The Nemerteans Synopsis covers the identification of all 85 species of these worm-like animals. Although most species are marine, several species live on land or in freshwater, and a few are commensal or parasitic. Typically they burrow into soft muddy or sandy sediments, creep among seaweeds or colonial sessile invertebrates, or hide in crevices or beneath rocks.

They are often capable of extreme elongation and contraction, ranging in length from a few millimetres to up to 30 metres. Most, however, are 20-30 cm long. Since most nemertean species are carnivores or scavengers, and many possess voracious appetites, they are also of ecological significance.

Nemerteans are a separate phylum. They do not possess a distinct head. Anteriorly they are mostly pointed, rounded or blunted. The cephalic region of many species bears transverse, oblique or longitudinal furrows, the cephalic grooves or slits. The anterior region also contains the eyes, although many species, at least as adults, do not possess them.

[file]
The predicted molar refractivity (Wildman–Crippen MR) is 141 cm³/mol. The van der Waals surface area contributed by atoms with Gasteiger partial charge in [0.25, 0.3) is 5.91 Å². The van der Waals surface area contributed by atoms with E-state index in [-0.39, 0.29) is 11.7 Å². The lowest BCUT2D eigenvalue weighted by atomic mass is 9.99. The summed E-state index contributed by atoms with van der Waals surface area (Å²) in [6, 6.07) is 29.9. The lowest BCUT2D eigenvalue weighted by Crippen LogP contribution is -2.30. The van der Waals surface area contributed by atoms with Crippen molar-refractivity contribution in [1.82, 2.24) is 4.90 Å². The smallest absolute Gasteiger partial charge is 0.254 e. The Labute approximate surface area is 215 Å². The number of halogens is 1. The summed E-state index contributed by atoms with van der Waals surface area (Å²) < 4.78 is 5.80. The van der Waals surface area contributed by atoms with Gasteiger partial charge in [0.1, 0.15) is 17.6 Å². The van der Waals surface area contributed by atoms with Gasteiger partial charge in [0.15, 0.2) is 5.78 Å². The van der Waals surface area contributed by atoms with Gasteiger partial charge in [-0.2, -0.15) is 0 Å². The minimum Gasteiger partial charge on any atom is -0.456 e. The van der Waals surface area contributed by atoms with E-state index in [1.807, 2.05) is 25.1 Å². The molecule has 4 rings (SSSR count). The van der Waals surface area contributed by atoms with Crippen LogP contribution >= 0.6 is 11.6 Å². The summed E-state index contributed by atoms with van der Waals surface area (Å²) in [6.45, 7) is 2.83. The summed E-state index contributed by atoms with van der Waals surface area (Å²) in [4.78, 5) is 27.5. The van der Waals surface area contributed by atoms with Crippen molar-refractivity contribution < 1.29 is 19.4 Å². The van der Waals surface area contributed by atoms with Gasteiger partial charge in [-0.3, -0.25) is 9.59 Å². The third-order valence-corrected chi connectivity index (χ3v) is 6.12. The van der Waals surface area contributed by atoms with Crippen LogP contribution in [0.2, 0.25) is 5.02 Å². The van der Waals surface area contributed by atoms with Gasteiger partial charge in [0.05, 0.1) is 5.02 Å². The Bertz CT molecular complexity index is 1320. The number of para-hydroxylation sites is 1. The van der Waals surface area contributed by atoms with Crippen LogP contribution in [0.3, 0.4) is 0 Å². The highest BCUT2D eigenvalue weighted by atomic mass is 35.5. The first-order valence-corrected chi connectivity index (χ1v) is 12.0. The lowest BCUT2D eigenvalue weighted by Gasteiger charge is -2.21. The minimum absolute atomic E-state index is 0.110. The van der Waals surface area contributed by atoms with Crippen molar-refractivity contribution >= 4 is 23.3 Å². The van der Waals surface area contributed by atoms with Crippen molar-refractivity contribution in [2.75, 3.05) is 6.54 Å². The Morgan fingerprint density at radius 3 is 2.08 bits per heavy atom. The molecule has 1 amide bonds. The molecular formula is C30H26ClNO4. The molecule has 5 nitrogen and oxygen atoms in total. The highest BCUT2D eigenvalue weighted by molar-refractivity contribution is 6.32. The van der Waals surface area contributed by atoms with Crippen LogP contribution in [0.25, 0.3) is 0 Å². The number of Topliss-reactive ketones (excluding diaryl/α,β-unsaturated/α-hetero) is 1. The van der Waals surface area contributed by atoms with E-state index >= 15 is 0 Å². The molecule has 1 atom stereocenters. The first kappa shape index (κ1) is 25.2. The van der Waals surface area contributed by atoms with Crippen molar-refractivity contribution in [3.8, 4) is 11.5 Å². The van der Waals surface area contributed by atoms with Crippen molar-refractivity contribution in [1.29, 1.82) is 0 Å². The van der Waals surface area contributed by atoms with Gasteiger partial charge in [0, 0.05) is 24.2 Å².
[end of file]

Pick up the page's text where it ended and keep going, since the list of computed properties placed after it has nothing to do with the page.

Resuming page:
Synopses of the British Fauna is a series of identification guides. Each volume in the series is a detailed account of a group of animals. They bridge the gap between standard field guides and more specialised monograph or treatise. Since 1993 the the Field Studies Council has published these guides on behalf of the Linnean Society.

These volumes are suitable for the lab or field. The editors aim to keep them as user friendly as possible, with technical terminology at a minimum and a glossary of terms. However the complexity of the subject matter makes the books more suitable for the more experienced practitioner.